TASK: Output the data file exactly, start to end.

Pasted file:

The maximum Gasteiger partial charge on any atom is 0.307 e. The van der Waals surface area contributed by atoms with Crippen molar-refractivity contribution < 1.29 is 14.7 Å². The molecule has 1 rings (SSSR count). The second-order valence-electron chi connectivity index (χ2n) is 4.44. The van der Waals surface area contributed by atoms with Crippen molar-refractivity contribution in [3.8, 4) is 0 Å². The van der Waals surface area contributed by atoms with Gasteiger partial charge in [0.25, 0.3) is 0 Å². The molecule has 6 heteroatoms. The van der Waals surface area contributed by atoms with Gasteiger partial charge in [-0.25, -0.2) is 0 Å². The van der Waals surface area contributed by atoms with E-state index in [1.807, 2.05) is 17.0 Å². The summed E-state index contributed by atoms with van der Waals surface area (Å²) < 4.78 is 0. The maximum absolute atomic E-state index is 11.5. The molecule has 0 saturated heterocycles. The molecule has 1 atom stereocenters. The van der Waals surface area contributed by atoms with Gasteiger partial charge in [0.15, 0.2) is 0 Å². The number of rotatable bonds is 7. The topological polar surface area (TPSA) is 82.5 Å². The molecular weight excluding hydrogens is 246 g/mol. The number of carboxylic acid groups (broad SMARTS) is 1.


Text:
The maximum Gasteiger partial charge on any atom is 0.307 e. The van der Waals surface area contributed by atoms with Crippen molar-refractivity contribution < 1.29 is 14.7 Å². The molecule has 1 rings (SSSR count). The second-order valence-electron chi connectivity index (χ2n) is 4.44. The van der Waals surface area contributed by atoms with Crippen molar-refractivity contribution in [3.8, 4) is 0 Å². The van der Waals surface area contributed by atoms with Gasteiger partial charge in [0.25, 0.3) is 0 Å². The molecule has 6 heteroatoms. The van der Waals surface area contributed by atoms with Gasteiger partial charge in [-0.25, -0.2) is 0 Å². The van der Waals surface area contributed by atoms with E-state index in [1.807, 2.05) is 17.0 Å². The summed E-state index contributed by atoms with van der Waals surface area (Å²) < 4.78 is 0. The maximum absolute atomic E-state index is 11.5. The molecule has 0 saturated heterocycles. The molecule has 1 atom stereocenters. The van der Waals surface area contributed by atoms with Gasteiger partial charge in [0.15, 0.2) is 0 Å². The number of rotatable bonds is 7. The topological polar surface area (TPSA) is 82.5 Å². The molecular weight excluding hydrogens is 246 g/mol. The number of carboxylic acid groups (broad SMARTS) is 1.